I highly recommend this book to anyone who wants to know more about the man behind the LOTR, The Hobbit, and the Silmarillion. Largely based on Tolkien's own letters, as well as perspectives from critics, friends and family, Pearce's book offers a fresh and insightful perspective of Christianity's influence on Tolkien's philosophy and use of myth. I have seen no other work that provides such an articulate and well documented linkage between the man's faith and his works. Pearce succinctly and effectively dismantles claims that Tolkien is either reactionary or escapist, while furthering the case that the creative genius is one of the most important and influential authors of this century. As a Christian, I am inspired by Pearce's description of Tolkien's Theocentric approach to life and to his work. Traveling in Christian "fundamentalist" circles, I too often see Tolkien's name associated with occult and New Age activity. Of all criticisms leveled at the man and his works, I'm sure that these unfair allegations would hurt this devout Christian more than all others. Only a profound misunderstanding of the man and his myth ( and Myth, in general ) could lead to such a confused opinion. T:M&M also educated me as to the profound impact Tolkien had on his fellow Inkling, C.S. Lewis, the renowned Christian apologist, whose own works, including the Narnia tales ( which were heavily influenced by Tolkien), are staples in every Christian bookstore. And yet Tolkien's name is often pronounced with contempt in Christian circles. Again, this book may help to silence this kind of calumny. Furthermore, Pearce's book has prompted me to read the works of G.K.Read more ›
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The truth is that "The Lord of the Rings" didn't just win in one poll, it won in several, and Tolkien himself won "author of the century". What really upset the literati was that he won again, and again, and again. Burned 'em up, it did. What this said was that "The Lord of the Rings" was not 'the greatest' book of the century, but it was the one people loved the most, the one they cherished and gave their children, the one that had the most meaning for them in the quiet places of their hearts. Which hurt the establishment even more, I expect, and which leads us to Mr. Pearce's book.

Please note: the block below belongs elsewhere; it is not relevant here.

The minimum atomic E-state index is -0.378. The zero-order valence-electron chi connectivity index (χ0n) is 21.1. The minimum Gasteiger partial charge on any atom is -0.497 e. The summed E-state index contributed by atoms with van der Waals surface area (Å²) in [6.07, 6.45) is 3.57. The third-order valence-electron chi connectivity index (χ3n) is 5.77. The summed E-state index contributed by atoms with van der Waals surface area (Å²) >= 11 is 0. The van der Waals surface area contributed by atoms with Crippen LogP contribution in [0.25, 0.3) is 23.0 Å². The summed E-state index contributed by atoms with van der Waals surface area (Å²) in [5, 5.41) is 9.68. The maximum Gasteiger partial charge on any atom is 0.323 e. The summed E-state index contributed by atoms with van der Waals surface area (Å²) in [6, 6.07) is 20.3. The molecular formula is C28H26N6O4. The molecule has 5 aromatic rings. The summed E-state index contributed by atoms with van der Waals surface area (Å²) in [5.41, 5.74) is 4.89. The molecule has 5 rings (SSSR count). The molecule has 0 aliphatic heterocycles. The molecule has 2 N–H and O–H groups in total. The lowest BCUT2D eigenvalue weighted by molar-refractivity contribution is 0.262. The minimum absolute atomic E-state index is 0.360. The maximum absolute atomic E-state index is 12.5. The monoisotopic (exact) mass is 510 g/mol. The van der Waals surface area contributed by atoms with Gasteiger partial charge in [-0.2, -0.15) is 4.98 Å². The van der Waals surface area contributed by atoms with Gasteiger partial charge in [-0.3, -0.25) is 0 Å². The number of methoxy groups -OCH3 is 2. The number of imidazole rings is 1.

Part of the problem with writing biographical material now nearly 30 years after a seminal biography (and a dozen or more literary critiques) have come to press regarding one of the century's most popular writers, is that it's all pretty much been said. So don't be surprised when Carpenter's excellent and justly famous biography is footnoted many, many times. This isn't meant to be an entirely original biography. The biographical section does in 4 pages what Carpenter does in 40 - this book is about something else. Tolkien distrusted traditional biography and doubted very seriously that just because something happened to an artist that it was necessarily important to him or her. Tolkien's own list of the most important events of his life and art is pretty short...the Catholic Church and growing up in the pre-industrial English countryside. Not much there for a biographer to go on, seemingly. But Mr. Pearce wisely lifts these and a very few other aspects out of the white noise of every life and uses them to illuminate the life and work of a singular and impressive man.